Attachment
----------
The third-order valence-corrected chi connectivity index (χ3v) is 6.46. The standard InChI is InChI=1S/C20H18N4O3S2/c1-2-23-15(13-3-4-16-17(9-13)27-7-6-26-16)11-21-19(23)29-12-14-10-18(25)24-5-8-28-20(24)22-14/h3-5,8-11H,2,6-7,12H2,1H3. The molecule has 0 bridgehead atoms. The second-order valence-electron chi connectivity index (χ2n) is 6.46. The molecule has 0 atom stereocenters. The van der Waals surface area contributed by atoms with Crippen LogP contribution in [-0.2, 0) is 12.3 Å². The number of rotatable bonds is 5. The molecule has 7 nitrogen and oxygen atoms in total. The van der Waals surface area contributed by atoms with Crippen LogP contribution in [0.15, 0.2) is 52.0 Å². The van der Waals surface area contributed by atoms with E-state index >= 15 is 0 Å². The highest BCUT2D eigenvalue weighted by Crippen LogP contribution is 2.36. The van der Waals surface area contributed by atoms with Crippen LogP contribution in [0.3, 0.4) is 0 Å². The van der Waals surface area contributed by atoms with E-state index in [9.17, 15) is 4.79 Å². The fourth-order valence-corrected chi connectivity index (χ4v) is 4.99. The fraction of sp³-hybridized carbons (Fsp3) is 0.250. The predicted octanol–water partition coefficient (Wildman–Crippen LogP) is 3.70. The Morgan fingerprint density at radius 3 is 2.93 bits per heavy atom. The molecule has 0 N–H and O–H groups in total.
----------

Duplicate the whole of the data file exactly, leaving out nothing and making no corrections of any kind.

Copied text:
The third-order valence-corrected chi connectivity index (χ3v) is 6.46. The standard InChI is InChI=1S/C20H18N4O3S2/c1-2-23-15(13-3-4-16-17(9-13)27-7-6-26-16)11-21-19(23)29-12-14-10-18(25)24-5-8-28-20(24)22-14/h3-5,8-11H,2,6-7,12H2,1H3. The molecule has 0 bridgehead atoms. The second-order valence-electron chi connectivity index (χ2n) is 6.46. The molecule has 0 atom stereocenters. The van der Waals surface area contributed by atoms with Crippen LogP contribution in [-0.2, 0) is 12.3 Å². The number of rotatable bonds is 5. The molecule has 7 nitrogen and oxygen atoms in total. The van der Waals surface area contributed by atoms with Crippen LogP contribution in [0.15, 0.2) is 52.0 Å². The van der Waals surface area contributed by atoms with E-state index >= 15 is 0 Å². The highest BCUT2D eigenvalue weighted by Crippen LogP contribution is 2.36. The van der Waals surface area contributed by atoms with Crippen LogP contribution in [0.3, 0.4) is 0 Å². The van der Waals surface area contributed by atoms with E-state index in [9.17, 15) is 4.79 Å². The fourth-order valence-corrected chi connectivity index (χ4v) is 4.99. The fraction of sp³-hybridized carbons (Fsp3) is 0.250. The predicted octanol–water partition coefficient (Wildman–Crippen LogP) is 3.70. The Morgan fingerprint density at radius 3 is 2.93 bits per heavy atom. The molecule has 0 N–H and O–H groups in total.